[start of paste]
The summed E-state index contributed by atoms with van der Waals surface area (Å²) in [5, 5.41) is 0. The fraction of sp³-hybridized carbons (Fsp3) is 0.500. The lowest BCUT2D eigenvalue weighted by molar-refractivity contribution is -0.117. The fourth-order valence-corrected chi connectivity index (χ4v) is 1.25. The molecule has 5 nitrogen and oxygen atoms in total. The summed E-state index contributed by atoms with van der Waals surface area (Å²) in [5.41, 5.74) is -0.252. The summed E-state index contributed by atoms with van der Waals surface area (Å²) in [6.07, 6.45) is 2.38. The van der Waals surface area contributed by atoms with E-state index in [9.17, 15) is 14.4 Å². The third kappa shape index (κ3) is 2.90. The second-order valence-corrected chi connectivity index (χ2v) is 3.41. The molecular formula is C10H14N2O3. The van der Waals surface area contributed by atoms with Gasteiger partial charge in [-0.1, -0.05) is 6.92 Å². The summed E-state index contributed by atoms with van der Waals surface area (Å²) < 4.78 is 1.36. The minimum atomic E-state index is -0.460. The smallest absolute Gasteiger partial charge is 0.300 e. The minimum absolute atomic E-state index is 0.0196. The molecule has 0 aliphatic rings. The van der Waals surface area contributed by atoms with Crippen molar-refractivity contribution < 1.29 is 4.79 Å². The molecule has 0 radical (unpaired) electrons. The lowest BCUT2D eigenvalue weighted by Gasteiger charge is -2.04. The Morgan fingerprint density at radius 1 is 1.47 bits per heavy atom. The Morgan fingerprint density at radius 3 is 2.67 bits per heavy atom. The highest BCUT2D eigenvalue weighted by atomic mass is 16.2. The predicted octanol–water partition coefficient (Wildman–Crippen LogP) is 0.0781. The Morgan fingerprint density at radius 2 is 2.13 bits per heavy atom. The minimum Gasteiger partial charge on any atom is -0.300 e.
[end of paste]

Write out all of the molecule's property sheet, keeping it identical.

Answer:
The summed E-state index contributed by atoms with van der Waals surface area (Å²) in [5, 5.41) is 0. The fraction of sp³-hybridized carbons (Fsp3) is 0.500. The lowest BCUT2D eigenvalue weighted by molar-refractivity contribution is -0.117. The fourth-order valence-corrected chi connectivity index (χ4v) is 1.25. The molecule has 5 nitrogen and oxygen atoms in total. The summed E-state index contributed by atoms with van der Waals surface area (Å²) in [5.41, 5.74) is -0.252. The summed E-state index contributed by atoms with van der Waals surface area (Å²) in [6.07, 6.45) is 2.38. The van der Waals surface area contributed by atoms with E-state index in [9.17, 15) is 14.4 Å². The third kappa shape index (κ3) is 2.90. The second-order valence-corrected chi connectivity index (χ2v) is 3.41. The molecular formula is C10H14N2O3. The van der Waals surface area contributed by atoms with Gasteiger partial charge in [-0.1, -0.05) is 6.92 Å². The summed E-state index contributed by atoms with van der Waals surface area (Å²) < 4.78 is 1.36. The minimum atomic E-state index is -0.460. The smallest absolute Gasteiger partial charge is 0.300 e. The minimum absolute atomic E-state index is 0.0196. The molecule has 0 aliphatic rings. The van der Waals surface area contributed by atoms with Crippen molar-refractivity contribution < 1.29 is 4.79 Å². The molecule has 0 radical (unpaired) electrons. The lowest BCUT2D eigenvalue weighted by Gasteiger charge is -2.04. The Morgan fingerprint density at radius 1 is 1.47 bits per heavy atom. The Morgan fingerprint density at radius 3 is 2.67 bits per heavy atom. The highest BCUT2D eigenvalue weighted by atomic mass is 16.2. The predicted octanol–water partition coefficient (Wildman–Crippen LogP) is 0.0781. The Morgan fingerprint density at radius 2 is 2.13 bits per heavy atom. The minimum Gasteiger partial charge on any atom is -0.300 e.